Remember, you can always walk away from any job opportunity. Even if you're most of the way through the interview process but some of the warning signs start popping up, then you owe that company nothing and you can walk away.
Never Skip The Interview Process
If you've spotted a red flag but are still interested in the job, then it might be in your interest to head to the interview. During the interview, you will get to see a little bit more of the inner workings of the company and what the work/compensation will look like.
When you're speaking with a human resources representative, you'll gain more insights into the role than before. You can even learn things through online video interviews, and you should prepare some questions as well.
Take Time To Think About It
If you're anything like me, you hate being pressured to do something. You get all sweaty and anxious, and you're bound to make a silly mistake when you feel like you need to do something.
It's always good advice to take a night and think about a decision that you're making. If, at all during the application process, you feel you're being pressured to make a quick decision or you'll lose the job offer, you can make it clear that you need time or you can walk away.
It's a sales tactic to make people feel like they're going to miss out on something if they don't buy that product right then and there. And sometimes the scammers can try to force you into doing something that you feel uncomfortable doing because there is a time constraint.
Refuse to Deposit Suspicious Checks
One of the most popular types of employment scams is for a company to send a new hire a large fake check, telling the new employee to keep some of the money for compensation for work and then pay someone else with it. What usually happens is that the check bounces and any money that you sent out to that other person will be lost to you.
If you're ever offered large sums of money and being asked to transfer money to someone else, immediately refuse. You should not be using your personal financial accounts for financial transactions.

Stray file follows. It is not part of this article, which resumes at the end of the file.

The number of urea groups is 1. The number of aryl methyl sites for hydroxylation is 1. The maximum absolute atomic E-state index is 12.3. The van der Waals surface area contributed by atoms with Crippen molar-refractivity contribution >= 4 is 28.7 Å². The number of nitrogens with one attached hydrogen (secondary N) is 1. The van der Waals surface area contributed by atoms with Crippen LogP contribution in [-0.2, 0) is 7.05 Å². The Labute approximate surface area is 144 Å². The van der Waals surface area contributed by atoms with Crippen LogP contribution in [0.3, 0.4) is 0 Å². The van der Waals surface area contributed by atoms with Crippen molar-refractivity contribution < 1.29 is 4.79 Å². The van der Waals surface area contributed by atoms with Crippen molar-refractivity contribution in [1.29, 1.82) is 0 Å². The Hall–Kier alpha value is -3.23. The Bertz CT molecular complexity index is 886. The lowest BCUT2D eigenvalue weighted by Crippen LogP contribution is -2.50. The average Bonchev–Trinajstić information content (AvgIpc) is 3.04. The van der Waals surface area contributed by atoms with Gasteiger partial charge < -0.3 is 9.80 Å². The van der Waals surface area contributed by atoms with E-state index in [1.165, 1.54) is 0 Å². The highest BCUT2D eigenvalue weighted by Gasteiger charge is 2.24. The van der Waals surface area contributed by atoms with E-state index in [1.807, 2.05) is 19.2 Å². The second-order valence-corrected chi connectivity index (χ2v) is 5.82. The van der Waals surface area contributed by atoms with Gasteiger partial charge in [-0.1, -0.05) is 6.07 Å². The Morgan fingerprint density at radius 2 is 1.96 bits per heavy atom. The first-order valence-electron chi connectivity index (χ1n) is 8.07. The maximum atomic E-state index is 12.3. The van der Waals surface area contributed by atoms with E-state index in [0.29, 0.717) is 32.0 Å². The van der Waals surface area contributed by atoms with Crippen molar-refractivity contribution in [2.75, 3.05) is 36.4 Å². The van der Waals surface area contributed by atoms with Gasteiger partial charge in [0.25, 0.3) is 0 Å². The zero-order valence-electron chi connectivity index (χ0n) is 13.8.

Never Click Links on Emails
Lastly, avoid clicking links on emails. Suspicious links could carry viruses that could ruin your computer and put your personal information at risk of being stolen.
What to Do if You Think You've Been Scammed
- Close your bank account: If a scammer has sensitive information like your bank account, you should close the account and contact your bank as soon as possible. You may also be able to reverse any transactions that have been made on your account.
- Report it to the authorities: Next, be sure to report it to the Federal Trade Commission (FTC), and also the Better Business Bureau. You may also want to report it to the Internet Crime Complaint Center, and if you're using a job board, then share that the job was a scam.
- Protect your identity: if you're worried that your identity has been stolen, reach out to professionals who can help to protect your identity.
In the shifting landscape of the new digital age, it's not always easy to discover legitimate companies from scams. During your job search, be sure to keep an eye out for any red flags. If you find a red flag, continue to be skeptical and be willing to walk away at any moment if the job doesn't seem to live up to the expectations. No matter what, you know what you want, and always trust your gut when something seems to good to be true.
While setting off on your job search, you don't have to go it alone, and in fact, having a professional career counselor can actually increase your chances of finding your dream job. At Enhancv we have a team of career counselors who can offer professional advice to help you know your worth and be confident to stand up for yourself to get it.